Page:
Building the economic evidence case for social prescribing

Project report


Polley, M., Seers, H., Toye, O., Henkin, T., Waterson, H., Bertotti, M. and Chatterjee, H.J. 2023. Building the economic evidence case for social prescribing. London National Academy for Social Prescribing.
AuthorsPolley, M., Seers, H., Toye, O., Henkin, T., Waterson, H., Bertotti, M. and Chatterjee, H.J.
TypeProject report
Abstract

Understanding the economic impact of social prescribing remains an urgent priority for the National Academy of Social Prescribing (NASP). As yet it is unclear how much data exists within the different systems to enable economic analyses of the impact of social prescribing schemes to be conducted.

The complexity in understanding the economic impact of social prescribing—and indeed all non-clinical community-based approaches to health—is compounded by the multisector nature of social prescribing. Furthermore, a variety of approaches are being used to test similar but different understandings of both cost and value, including social value, cost, benefit and economic value.

There are a growing range of reports and peer-reviewed publications that focus on the impact of social prescribing on health and social care demand, some of which have economic analyses and some which remain as potential data sets for economic analyses. At least one third of all outcomes (if not more) are directly related to the social determinants of health1,2 (SDH) which are not taken into account with economic analysis focused only on health service usage.

This range of outcomes experienced by service users2-4 is driving many researchers to conduct economic analyses that attempt to assign value to outcomes beyond the health sector, for instance using social return on investment (SROI) and proxy values. Other researchers have discussed the evolution in economic analyses at length and suggest additional components to existing methodologies, e.g., multi criteria decision analysis (MCDA) to account for additional complexity of social prescribing5. Further developments are also being trialled such as the Wellbeing-adjusted Life Years (WELLBY) to understand the economic value attached to wellbeing6, as opposed to the Quality Adjusted Life Years (QALY), which reports the economic value of quality of life.

We are entering an era of providing personalised support to people in integrated and multidisciplinary systems with different local population needs. As such, there is a need to evolve the approaches to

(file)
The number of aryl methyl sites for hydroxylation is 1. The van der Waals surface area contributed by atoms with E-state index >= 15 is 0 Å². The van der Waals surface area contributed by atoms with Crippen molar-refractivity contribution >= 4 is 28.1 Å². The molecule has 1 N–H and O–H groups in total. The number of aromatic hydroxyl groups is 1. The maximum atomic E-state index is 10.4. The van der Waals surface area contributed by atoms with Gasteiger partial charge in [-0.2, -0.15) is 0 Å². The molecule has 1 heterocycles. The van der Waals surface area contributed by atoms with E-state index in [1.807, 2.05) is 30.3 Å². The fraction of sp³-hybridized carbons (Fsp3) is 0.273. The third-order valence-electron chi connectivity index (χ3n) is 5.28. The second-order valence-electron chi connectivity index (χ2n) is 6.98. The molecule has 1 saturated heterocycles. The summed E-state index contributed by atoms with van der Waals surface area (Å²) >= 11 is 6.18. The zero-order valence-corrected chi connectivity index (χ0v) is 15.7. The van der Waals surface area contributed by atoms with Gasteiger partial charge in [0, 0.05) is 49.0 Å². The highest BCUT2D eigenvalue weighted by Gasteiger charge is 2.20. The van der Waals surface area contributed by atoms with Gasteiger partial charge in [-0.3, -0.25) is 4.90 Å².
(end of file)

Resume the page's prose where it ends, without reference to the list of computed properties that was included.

determining cost and value of social prescribing, and to reach agreements on methodologies that all sectors are willing to accept as sound approaches. Furthermore, as discussed by McDaid and colleagues in 2019 7, there is a need to move beyond the immediate benefits of social prescribing and to explore the longer-term benefits of sustained engagement in non-clinical activities and provision of support to address issues linked to the SDH. This would enable more data to inform the preventative role and economic impact that social prescribing may have, which is currently an evidence gap.

This rapid scoping review was commissioned by NASP and additional roundtables were supported by the National Centre for Creative Health and UKRI/AHRC’s ‘Mobilising Community Assets to Tackle Health Inequalities’ research programme (led by University College London). It aims to provide an update to the first economic evidence review from NASP and explore economic data and health and social care usage data in more detail.

This rapid scoping review aims to ascertain:

What the current literature indicates in terms of cost or value of social prescribing schemes or parts of the social prescribing scheme.

If there are potential data sets that report the impact of social prescribing on health service usage that could have economic analysis applied to them.
Stakeholder opinions on the methodological approaches for creating the current economic evaluation evidence base for social prescribing and potential future developments that are needed.

How these findings can inform a larger programme of research that is needed to establish the economic impact and value of social prescribing across all relevant sectors in the community.

As this report contains three separate elements to it, each element will be reported with methods and results, and then key themes will be brought together with recommendations.

Keywordssocial prescribing; evidence; economic evaluation
Year2023
PublisherNational Academy for Social Prescribing
Place of publicationLondon
Page range1-47
Web address (URL)https://socialprescribingacademy.org.uk/read-the-evidence/building-the-economic-case-for-social-prescribing/
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Publication dates
PrintOct 2023
Publication process dates
Deposited06 Mar 2024
Copyright holder© 2023, National Academy for Social Prescribing
ISBN9781739456528
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